Sunday 20 January 2013

When the Music Stops: The Past, Present, and Future, of HMV

There are a two big myths circulating about HMV, the last-music-retailer standing on the British high street, which recently went into administration. Myth #1: HMV was killed by iTunes and downloaded music. Myth #2: HMV is, indeed, dead.

      1. HMV was killed by iTunes and downloaded music
This is a convincing narrative being propagated in much of the business press, but I don’t buy into it. There was, is, and will continue to be a market for hard-copy CDs and DVDs. Many people have not switched to downloading music, preferring the tangible feel of a disc in their hands.

No, from the product side, HMV’s competition comes from on the one hand, and from the supermarkets on the other. When it comes to buying the mass market, top charting movie release or pop record, it is simply easier to bung it in the trolley at Tescos instead of make a special trip to HMV. When it comes to buying niche, specialized albums and movies it was a safer bet that you would find it on Amazon. HMV has neither convenience nor range: it is stuck between a rock and a hard place.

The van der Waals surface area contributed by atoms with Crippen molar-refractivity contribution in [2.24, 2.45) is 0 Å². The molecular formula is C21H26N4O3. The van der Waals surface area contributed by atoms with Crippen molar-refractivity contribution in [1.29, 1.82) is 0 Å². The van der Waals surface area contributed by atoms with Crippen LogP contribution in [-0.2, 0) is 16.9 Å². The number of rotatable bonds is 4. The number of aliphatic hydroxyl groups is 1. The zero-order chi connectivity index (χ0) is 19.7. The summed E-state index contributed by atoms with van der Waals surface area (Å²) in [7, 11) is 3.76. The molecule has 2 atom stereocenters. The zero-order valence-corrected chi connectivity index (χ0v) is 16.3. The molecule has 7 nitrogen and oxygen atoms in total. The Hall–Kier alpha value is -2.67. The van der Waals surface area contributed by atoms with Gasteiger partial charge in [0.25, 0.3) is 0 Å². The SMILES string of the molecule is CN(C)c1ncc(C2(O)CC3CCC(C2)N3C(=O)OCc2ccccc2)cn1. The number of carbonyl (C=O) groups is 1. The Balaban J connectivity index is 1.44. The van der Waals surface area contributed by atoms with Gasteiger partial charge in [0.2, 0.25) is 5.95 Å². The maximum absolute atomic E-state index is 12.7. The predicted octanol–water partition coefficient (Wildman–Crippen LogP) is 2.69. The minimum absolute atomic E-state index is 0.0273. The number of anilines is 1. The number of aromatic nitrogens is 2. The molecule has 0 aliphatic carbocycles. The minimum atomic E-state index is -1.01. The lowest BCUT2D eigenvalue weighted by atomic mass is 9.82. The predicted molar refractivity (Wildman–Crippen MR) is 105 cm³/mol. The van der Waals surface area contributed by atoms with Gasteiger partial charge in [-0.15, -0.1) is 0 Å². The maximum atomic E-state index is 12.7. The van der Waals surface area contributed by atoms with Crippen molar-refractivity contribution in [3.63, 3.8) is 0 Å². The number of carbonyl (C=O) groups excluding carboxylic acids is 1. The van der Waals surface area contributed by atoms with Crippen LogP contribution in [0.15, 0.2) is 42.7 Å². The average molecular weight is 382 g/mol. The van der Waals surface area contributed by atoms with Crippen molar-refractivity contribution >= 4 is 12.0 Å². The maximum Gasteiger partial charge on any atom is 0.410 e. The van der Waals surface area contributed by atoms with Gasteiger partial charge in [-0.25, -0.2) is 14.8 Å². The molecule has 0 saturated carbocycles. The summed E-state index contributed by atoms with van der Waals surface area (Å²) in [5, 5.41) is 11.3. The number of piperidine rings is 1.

2. HMV is, indeed, dead
Reports of HMV's demise have been greatly exaggerated. As I write this, HMV has gone into administration, which means that it will be run as a going concern until a buyer can be found. Only if this proves impossible will it be wound down.

Most media commentators seem to miss the crucial point that on a going-concern basis HMV has still been reasonably profitable. It has been caught out because for years it relied on rising sales to support its working capital base. As I pointed out in this blog two years ago, its sales growth had halted, and it has been caught in a working capital trap. The administration process will wipe out its equity holders, allow a restructuring of debts and closure of unprofitable stores, but then the remaining assets should be able to continue running as a viable business.

One big risk factor here is the inexplicable decision of administrators to stop accepting HMV gift cards at the stores that remain open. This will have caused HMV’s credibility and brand value to plummet. In theory, as the last remaining record store on the high street it should have a reliable stream of customers. But the messy handling of the administration has caused much of its remaining value to evaporate. I would not be surprised if its future sale was accompanied by a complete re-branding to distance the firm from the current disarray.

Update (21st Jan): Administrators have announced that HMV will accept gift cards. An eminently sensible decision, although much reputational damage has already been done.